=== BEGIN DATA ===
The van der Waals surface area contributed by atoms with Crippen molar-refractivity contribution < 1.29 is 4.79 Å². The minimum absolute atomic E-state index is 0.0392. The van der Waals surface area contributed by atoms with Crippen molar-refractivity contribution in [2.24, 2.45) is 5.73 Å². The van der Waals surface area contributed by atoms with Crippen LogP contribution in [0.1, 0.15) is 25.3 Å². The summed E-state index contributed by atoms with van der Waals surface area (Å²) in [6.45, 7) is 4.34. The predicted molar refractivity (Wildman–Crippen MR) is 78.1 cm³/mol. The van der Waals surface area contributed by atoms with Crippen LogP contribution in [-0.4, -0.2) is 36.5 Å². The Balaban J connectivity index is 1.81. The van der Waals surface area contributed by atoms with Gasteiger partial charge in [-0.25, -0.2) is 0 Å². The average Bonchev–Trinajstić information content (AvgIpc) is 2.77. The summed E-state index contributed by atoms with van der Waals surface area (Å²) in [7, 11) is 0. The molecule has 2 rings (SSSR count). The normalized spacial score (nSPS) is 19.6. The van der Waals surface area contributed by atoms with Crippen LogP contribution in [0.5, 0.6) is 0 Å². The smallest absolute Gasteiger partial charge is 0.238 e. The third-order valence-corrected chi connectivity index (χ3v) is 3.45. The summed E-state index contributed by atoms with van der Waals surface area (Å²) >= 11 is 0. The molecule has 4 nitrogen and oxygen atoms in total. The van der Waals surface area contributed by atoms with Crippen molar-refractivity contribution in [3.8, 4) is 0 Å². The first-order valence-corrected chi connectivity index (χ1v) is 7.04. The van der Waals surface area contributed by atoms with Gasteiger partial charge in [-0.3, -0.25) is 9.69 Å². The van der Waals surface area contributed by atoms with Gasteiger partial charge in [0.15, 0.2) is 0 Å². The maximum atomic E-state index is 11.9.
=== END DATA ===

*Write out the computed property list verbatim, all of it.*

The van der Waals surface area contributed by atoms with Crippen molar-refractivity contribution < 1.29 is 4.79 Å². The minimum absolute atomic E-state index is 0.0392. The van der Waals surface area contributed by atoms with Crippen molar-refractivity contribution in [2.24, 2.45) is 5.73 Å². The van der Waals surface area contributed by atoms with Crippen LogP contribution in [0.1, 0.15) is 25.3 Å². The summed E-state index contributed by atoms with van der Waals surface area (Å²) in [6.45, 7) is 4.34. The predicted molar refractivity (Wildman–Crippen MR) is 78.1 cm³/mol. The van der Waals surface area contributed by atoms with Crippen LogP contribution in [-0.4, -0.2) is 36.5 Å². The Balaban J connectivity index is 1.81. The van der Waals surface area contributed by atoms with Gasteiger partial charge in [-0.25, -0.2) is 0 Å². The average Bonchev–Trinajstić information content (AvgIpc) is 2.77. The summed E-state index contributed by atoms with van der Waals surface area (Å²) in [7, 11) is 0. The molecule has 2 rings (SSSR count). The normalized spacial score (nSPS) is 19.6. The van der Waals surface area contributed by atoms with Crippen LogP contribution in [0.5, 0.6) is 0 Å². The smallest absolute Gasteiger partial charge is 0.238 e. The third-order valence-corrected chi connectivity index (χ3v) is 3.45. The summed E-state index contributed by atoms with van der Waals surface area (Å²) >= 11 is 0. The molecule has 4 nitrogen and oxygen atoms in total. The van der Waals surface area contributed by atoms with Crippen molar-refractivity contribution in [3.8, 4) is 0 Å². The first-order valence-corrected chi connectivity index (χ1v) is 7.04. The van der Waals surface area contributed by atoms with Gasteiger partial charge in [-0.3, -0.25) is 9.69 Å². The van der Waals surface area contributed by atoms with Gasteiger partial charge in [0.15, 0.2) is 0 Å². The maximum atomic E-state index is 11.9.